Multiscale model of bone can alternative material parameter of any hierarchical level to determine its effect on bone properties, such as porosity, elastic modulus [3], and permeability [10]. A scaffold composed of materials with multiscale porosity can be used to direct bone regeneration and morphology by controlling the hierarchical structure of the scaffold [11]. Macro-, meso-, and microscale of femoral model were constructed, and the strain amplification factor was found at the lacuna [12]. Pastrama et al. analyzed the influence of pore pressure on bone remodeling, and the pore pressure was caused by the physiological load and transferred from macroscale to microscale [13]. However, a sensitivity analysis of the poroelastic properties of hierarchical structure of bone and a detailed study on the propagation of physiological loading and fluid flow across the length scales of different functional units has not been made yet.

The objective of this research was to develop a multiscale model that included various functional units at each hierarchical level to evaluate the response of poroelastic behaviors under axial compressive cyclic loading. FE analysis is performed three times, at macroscale, macro–mesoscale, and mesoscale structural levels (Fig. 1, Tables 1, 2, 3 and 4), with each analysis at a greater level of refinement, using COMSOL Multiphysics software. This model neglected the bone marrow cavity and trabeculae, only considers the tissue from the endosteum to periosteum, and the mechanical property and the flowing discipline of various functional units was observed. At the mesoscale, an osteon which cut from the whole model was refined, and the effects of E and klcp on the fluid flow and stress and strain field were investigated. All properties and parameters were based on literature reports, and the solid structure and interstitial fluid were assumed as transverse isotropic poroelastic material and compressible liquid, respectively. This paper provides a deeper understanding of the mechanotransduction and stimulation by fluid flow which induces bone remodeling and bone metabolism.

Fig. 1
figure1

A Macroscopic FE model. a Macroscopic FE model of segment bone under axial compressive cyclic loading. B Macro–mesoscopic model. b Macro–mesoscopic model including endosteum, periosteum, interstitial bone, and hollow osteon. c The hollow osteon in macro–mesoscopic model. d One-eight symmetry model. Regional M and line L are selected to analyze the biomechanical responses along the radius of bone tissue. e Region M is divided to 8 small regions (Regions 1–8), and each small region contains one osteon (Osteon 1–8). f Some points are selected at the internal wall, the middle and the external wall, and the interstitial bone. C Mesoscopic model. g FE mesoscopic model including macro–meso interface (including osteon lamellae structure). The critical part near the periosteum in macro–mesoscopic model is refinement. h A cube (340 µm) that cut from the macro–mesoscopic model near the periosteum as mesoscale model. Line H is a part of L along radius direction of done tissue. i Transversal cross-section of the mesoscale model with 10 osteon lamellae. j The cement line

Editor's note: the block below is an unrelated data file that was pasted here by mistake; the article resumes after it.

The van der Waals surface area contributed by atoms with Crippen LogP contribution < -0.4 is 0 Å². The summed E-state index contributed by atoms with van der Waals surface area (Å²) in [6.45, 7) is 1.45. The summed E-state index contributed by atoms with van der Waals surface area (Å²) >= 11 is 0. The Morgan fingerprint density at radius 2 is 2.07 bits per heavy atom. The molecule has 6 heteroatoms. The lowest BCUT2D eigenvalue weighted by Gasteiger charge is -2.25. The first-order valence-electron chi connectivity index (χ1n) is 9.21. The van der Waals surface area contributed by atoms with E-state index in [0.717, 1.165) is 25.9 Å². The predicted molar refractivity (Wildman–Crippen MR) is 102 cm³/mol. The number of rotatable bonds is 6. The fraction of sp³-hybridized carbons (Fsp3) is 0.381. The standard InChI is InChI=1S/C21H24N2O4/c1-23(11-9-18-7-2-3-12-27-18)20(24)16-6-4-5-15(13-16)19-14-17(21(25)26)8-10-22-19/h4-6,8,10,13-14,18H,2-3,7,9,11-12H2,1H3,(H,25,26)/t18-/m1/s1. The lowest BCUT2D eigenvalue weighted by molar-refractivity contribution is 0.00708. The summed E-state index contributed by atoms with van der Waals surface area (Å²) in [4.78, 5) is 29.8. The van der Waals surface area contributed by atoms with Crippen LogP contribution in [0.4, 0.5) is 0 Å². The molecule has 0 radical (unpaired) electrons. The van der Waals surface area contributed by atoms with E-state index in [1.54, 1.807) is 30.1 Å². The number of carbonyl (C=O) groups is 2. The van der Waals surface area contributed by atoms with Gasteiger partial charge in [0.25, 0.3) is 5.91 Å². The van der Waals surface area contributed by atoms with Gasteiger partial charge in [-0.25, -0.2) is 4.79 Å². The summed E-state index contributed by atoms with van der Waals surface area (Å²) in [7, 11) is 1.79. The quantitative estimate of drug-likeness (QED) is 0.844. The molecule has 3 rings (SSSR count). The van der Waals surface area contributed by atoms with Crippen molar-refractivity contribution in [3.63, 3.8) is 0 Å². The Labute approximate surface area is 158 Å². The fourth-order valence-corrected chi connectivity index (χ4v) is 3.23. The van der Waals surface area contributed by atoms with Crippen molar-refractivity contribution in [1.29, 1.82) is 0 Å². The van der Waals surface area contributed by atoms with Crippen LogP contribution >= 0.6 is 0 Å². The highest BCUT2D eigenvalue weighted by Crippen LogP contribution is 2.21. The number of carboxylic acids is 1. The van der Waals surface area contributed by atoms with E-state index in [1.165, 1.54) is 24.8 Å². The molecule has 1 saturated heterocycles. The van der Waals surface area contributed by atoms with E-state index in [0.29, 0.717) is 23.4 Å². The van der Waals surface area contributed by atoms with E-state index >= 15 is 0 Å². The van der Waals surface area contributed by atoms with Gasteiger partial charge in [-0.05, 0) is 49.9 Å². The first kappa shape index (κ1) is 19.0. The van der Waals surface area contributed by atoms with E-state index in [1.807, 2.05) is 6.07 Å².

Table 1 Material constants used in macroscale model
Table 2 Material parameters used in the macro–mesoscopic FE model
Table 3 Settings of osteon lamella E for poroelastic analysis (GPa)
Table 4 Settings of osteon lamella permeability (klcp) for poroelastic analysis (m2)

Results

Comparison of finite element method and numerical simulation

The comparison of FP and FV along the radial direction of macroscale model (Fig. 1A) was shown in Fig. 2, and the computed results of the macroscale FE model showed good agreement with the results of numerical simulation, and the result error was acceptable, which verified the validity of the model.

Fig. 2
figure2

Comparison of the analytical data and FE data of bone model at t = 0.25 s. Fluid pressure FP (left) and velocity FV (right) vs bone radius

The analyses of macro–mesoscopic FE model

Because of the symmetry of geometric structure (Fig. 1B, C), in order to reduce the computation, 1/8 model was established (Fig. 1d). A region M was taken along the radius of the bone tissue (Fig. 1d), and some points were get at different positions of the endosteum, interstitial bone, osteon, and periosteum within the region M. The mean values of VMS (Fig. 3A, B), MPS (Fig. 3C), FP (Fig. 3D, E), and FV (Fig. 3F) with the loading time at these points were calculated, and we found that the VMS and MPS reached maximum values at around t = 0.5 s, and the FP and FV reached maximum values at around t = 0.25 s. At t = 0.5 s, average VMS (± standard deviation) from endosteum, osteon, interstitial bone, and periosteum regions was about 6.89 × 106 ± 3.81 × 106 Pa, 2.04 × 107 ± 5.27 × 105 Pa, 2.04 × 107 ± 2.80 × 106 Pa, and 6.20 × 106 ± 3.44 × 106 Pa, respectively, and average MPS was about 7.56 × 10−4 ± 7.99 × 10−5, 2.69 × 10−4 ± 2.72 × 10−6, 2.5 × 10−4 ± 7.17 × 10−5, and 6.65 × 10−4 ± 9.83 × 10−5, respectively. At t = 0.25 s, average FP was about 14,789 ± 3 Pa, 32,241 ± 10,700 Pa, 42,538 ± 14,533 Pa, and 5263 ± 2.24 Pa, respectively, and average FV was about 4.05 × 10−8 ± 8.4 × 10−9 m/s, 3.45 × 10−8 ± 1.91 × 10−8 m/s, 1.12 × 10−8 ± 6.58 × 10−9 m/s, and 1.72 × 10−8 ± 1.14 × 10−8 m/s. It was worth noting that the FV was the absolute value of velocity.